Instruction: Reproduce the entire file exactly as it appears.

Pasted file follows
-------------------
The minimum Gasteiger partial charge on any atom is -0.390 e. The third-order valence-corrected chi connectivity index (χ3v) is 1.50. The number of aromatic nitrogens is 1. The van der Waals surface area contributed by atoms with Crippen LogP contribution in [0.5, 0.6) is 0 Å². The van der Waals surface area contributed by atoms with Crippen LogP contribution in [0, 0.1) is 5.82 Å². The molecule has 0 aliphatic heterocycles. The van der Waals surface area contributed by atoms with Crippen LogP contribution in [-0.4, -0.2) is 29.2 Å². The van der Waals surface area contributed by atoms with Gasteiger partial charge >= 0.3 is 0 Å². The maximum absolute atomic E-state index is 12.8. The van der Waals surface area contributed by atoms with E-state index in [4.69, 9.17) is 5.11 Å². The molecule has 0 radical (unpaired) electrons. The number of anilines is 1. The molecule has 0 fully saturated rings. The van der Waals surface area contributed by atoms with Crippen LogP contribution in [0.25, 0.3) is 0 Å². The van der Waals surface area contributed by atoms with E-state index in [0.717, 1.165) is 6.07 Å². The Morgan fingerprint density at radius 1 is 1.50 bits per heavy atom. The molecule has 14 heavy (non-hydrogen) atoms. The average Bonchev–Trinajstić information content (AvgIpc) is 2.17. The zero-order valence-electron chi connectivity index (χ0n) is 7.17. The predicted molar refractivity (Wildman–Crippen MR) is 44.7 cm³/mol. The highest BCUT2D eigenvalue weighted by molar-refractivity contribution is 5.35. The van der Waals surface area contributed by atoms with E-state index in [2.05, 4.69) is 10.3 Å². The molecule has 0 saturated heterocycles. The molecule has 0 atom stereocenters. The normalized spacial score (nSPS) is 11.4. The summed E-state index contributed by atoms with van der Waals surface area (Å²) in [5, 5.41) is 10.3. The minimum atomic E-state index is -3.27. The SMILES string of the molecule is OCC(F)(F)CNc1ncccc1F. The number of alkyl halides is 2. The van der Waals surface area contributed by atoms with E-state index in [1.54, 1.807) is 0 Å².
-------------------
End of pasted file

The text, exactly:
The minimum Gasteiger partial charge on any atom is -0.390 e. The third-order valence-corrected chi connectivity index (χ3v) is 1.50. The number of aromatic nitrogens is 1. The van der Waals surface area contributed by atoms with Crippen LogP contribution in [0.5, 0.6) is 0 Å². The van der Waals surface area contributed by atoms with Crippen LogP contribution in [0, 0.1) is 5.82 Å². The molecule has 0 aliphatic heterocycles. The van der Waals surface area contributed by atoms with Crippen LogP contribution in [-0.4, -0.2) is 29.2 Å². The van der Waals surface area contributed by atoms with Gasteiger partial charge >= 0.3 is 0 Å². The maximum absolute atomic E-state index is 12.8. The van der Waals surface area contributed by atoms with E-state index in [4.69, 9.17) is 5.11 Å². The molecule has 0 radical (unpaired) electrons. The number of anilines is 1. The molecule has 0 fully saturated rings. The van der Waals surface area contributed by atoms with Crippen LogP contribution in [0.25, 0.3) is 0 Å². The van der Waals surface area contributed by atoms with E-state index in [0.717, 1.165) is 6.07 Å². The Morgan fingerprint density at radius 1 is 1.50 bits per heavy atom. The molecule has 14 heavy (non-hydrogen) atoms. The average Bonchev–Trinajstić information content (AvgIpc) is 2.17. The zero-order valence-electron chi connectivity index (χ0n) is 7.17. The predicted molar refractivity (Wildman–Crippen MR) is 44.7 cm³/mol. The highest BCUT2D eigenvalue weighted by molar-refractivity contribution is 5.35. The van der Waals surface area contributed by atoms with E-state index in [2.05, 4.69) is 10.3 Å². The molecule has 0 saturated heterocycles. The molecule has 0 atom stereocenters. The normalized spacial score (nSPS) is 11.4. The summed E-state index contributed by atoms with van der Waals surface area (Å²) in [5, 5.41) is 10.3. The minimum atomic E-state index is -3.27. The SMILES string of the molecule is OCC(F)(F)CNc1ncccc1F. The number of alkyl halides is 2. The van der Waals surface area contributed by atoms with E-state index in [1.54, 1.807) is 0 Å².